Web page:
The great majority of these patients receive care through the public sector. However, those on antiretroviral treatment include 9514 private sector patients and a further 8336 patients who were out-sourced from the overloaded public sector to the private sector. (Such patients continue to receive free treatment under the public programme, but the delivery is implemented through private-sector health care sites.) These patients were not included in the reported analysis.

Earlier reports, such as the presentation at the Sixteenth International AIDS Conference in Toronto in 2006, have shown significant declines in mortality among Botswana's HIV-positive adults. In today's session, the overall six-year survival rate of the 75,082 public-sector antiretroviral treatment recipients was reported to be 88.6% (95% CI, 88.1% to 89.2%).

Of the 75,082 patients on antiretroviral treatment, 61% were female; 9.5% were children fifteen years of age or under, and 10.9% were adults 50 years of age or older. Just over a third (35.4%) of the adults initiated treatment with CD4 cell counts of 100 cells/mm3 or less; the great majority (all but 6.7%) had counts of 200 cells/mm3 or less.

The survival rate for women (90.8%; 95% CI, 90.3% to 91.3%) was better than that for men (85.1%; 95% CI, 84.0% vs. 86.2%). Unsurprisingly, early initiation of antiretroviral therapy was associated with improved treatment success, with six-year survival rates of 85.9%, 92.7%, and 83.9% for those who began treatment with CD4 cell counts above 200 cells/mm3, between 100 and 200 cells/mm3, and below 100 cells/mm3, respectively. The poorer outcome for those with the highest counts was not analysed, but Gaolathe suggested that it may have been because people with clinical disease would be most likely to start antiretroviral treatment at these CD4 cell levels.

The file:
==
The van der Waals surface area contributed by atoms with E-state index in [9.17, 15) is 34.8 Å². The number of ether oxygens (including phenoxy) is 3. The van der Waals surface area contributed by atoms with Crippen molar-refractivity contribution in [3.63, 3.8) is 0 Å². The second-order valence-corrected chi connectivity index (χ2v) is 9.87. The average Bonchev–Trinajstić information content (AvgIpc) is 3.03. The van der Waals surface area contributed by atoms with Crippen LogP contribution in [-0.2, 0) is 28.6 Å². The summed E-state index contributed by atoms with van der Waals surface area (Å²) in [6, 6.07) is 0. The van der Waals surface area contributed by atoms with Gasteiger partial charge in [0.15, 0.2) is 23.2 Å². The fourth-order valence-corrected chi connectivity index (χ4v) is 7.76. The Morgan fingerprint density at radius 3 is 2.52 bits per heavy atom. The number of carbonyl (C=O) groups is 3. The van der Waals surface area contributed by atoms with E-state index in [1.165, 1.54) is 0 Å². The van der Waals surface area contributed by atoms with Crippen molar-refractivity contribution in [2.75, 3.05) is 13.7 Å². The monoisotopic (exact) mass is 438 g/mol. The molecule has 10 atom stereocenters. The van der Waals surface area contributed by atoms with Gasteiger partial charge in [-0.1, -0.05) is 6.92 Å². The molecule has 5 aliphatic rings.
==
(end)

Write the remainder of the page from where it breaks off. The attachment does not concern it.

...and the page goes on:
Nearly half of the deaths occurred within the first three months after treatment initiation. The six-year survival rate for all patients who were still alive at three months was 94.3%. As Gaolathe stated, "if we can keep them alive for three months, we can probably keep them alive for years."

The researchers stated that "unwavering political commitment, translated into resources and collaboration of development partners, has enabled the successful implementation of Botswana's HAART program. The roll-out of treatment facilities to districts, training and authorization of nurses to dispense treatment to stable patients, and social mobilization have enabled high enrolment rates despite constraints on resources." They continued, "Botswana needs to ensure the sustainability of its treatment program, including its integration into the national response and health system. ART services should be further decentralized, and collaboration with the private sector and civil society further strengthened."

China

A presentation by Ye Ma of the Chinese Center for Disease Control and Prevention on the outcomes of adults receiving antiretroviral treatment in China focused on virologic outcomes.

Within the past five years, free antiretroviral therapy access has rapidly expanded in China. As of June 2007, a total of 35,557 patients nationwide have received antiretroviral treatment, with 29,184 (82.1%) remaining in treatment to the present. Resource limitations have prevented China from providing viral load testing for all people receiving treatment. However, a cross-sectional analysis of virologic response has been conducted to evaluate the virologic impact of the antiretroviral treatment programme, and to assess future requirements. Results of this analysis were presented at this session.